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Public Health Rep. 2019 Jul/Aug;134(4):423-431. doi: 10.1177/0033354919857084. Epub 2019 Jun 18.

Knowledge of Fentanyl and Perceived Risk of Overdose Among Persons Who Use Drugs in Vancouver, Canada.

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1 British Columbia Centre on Substance Use, St. Paul's Hospital, Vancouver, British Columbia, Canada.
2 Faculty of Health Sciences, Simon Fraser University, Burnaby, British Columbia, Canada.
3 Department of Medicine, University of British Columbia, Vancouver, British Columbia, Canada.
4 School of Public Policy, Simon Fraser University, Burnaby, British Columbia, Canada.



In North America, the illicit drug supply is increasingly contaminated by illicitly manufactured fentanyl. We sought to assess the level and source of fentanyl risk knowledge, defined as knowledge of the overdose risks associated with fentanyl, and characterize the prevalence and correlates of perceived risk of personally having a fentanyl overdose among persons who use illicit drugs (PWUD) in Vancouver, British Columbia.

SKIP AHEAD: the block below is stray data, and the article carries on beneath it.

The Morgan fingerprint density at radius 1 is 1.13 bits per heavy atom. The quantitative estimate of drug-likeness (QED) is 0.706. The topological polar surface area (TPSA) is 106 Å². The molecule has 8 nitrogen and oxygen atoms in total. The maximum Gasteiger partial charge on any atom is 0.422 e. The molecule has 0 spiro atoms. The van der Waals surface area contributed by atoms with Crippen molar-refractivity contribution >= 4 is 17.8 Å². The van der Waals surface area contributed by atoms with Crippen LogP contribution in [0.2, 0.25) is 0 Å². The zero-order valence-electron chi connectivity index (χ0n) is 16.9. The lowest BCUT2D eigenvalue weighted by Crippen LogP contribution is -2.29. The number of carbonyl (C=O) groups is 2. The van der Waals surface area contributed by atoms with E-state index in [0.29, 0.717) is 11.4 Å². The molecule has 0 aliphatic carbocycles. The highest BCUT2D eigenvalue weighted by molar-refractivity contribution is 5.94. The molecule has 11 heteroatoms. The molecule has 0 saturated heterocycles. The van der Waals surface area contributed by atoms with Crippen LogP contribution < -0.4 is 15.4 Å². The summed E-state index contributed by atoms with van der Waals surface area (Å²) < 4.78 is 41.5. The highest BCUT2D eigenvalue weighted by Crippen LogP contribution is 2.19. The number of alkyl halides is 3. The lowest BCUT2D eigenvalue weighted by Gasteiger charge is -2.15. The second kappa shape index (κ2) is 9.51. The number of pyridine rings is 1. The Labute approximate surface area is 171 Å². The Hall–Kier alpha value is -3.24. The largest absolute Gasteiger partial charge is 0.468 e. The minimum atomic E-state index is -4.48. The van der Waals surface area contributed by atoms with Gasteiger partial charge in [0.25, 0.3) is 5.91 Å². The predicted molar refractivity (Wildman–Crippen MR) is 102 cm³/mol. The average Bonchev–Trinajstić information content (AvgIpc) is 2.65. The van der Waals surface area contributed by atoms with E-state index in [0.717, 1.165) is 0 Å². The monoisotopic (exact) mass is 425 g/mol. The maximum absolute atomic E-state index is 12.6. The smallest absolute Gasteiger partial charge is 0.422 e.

We derived data from 3 prospective cohorts of PWUD in Vancouver from December 2016 through May 2017. We used multivariable ordinal regression analysis to identify factors associated with a lower perceived risk of having a fentanyl overdose.


Of 1166 participants, 1095 (93.9%) had fentanyl risk knowledge. Of 1137 participants who answered questions about their perceived risk of having a fentanyl overdose, 398 (35.0%) perceived having no risk, 426 (37.5%) perceived having low risk, and 313 (27.5%) perceived having moderate or high risk. Never or rarely using opioids (n = 541, 65.7%) was the most common reason for reporting no or low perceived risk (n = 824), whereas 137 (16.6%) participants reported daily heroin use. In multivariable analysis, compared with participants who perceived a moderate or high risk, participants who perceived a lower risk were less likely to report a recent nonfatal overdose (adjusted odds ratio [aOR] = 0.28; P < .001), recent injection drug use (aOR = 0.34; P < .001), and awareness of recent exposure to fentanyl (aOR = 0.34; P < .001).


Despite a high level of fentanyl risk knowledge, most study participants did not translate this knowledge into a risk of having an overdose. Although participants who perceived a lower risk were less likely to have had an overdose, a considerable proportion was engaged in daily opioid use, suggesting the need to improve overdose prevention efforts.


cross-sectional study; fentanyl; overdose; risk perception

[Available on 2020-07-01]

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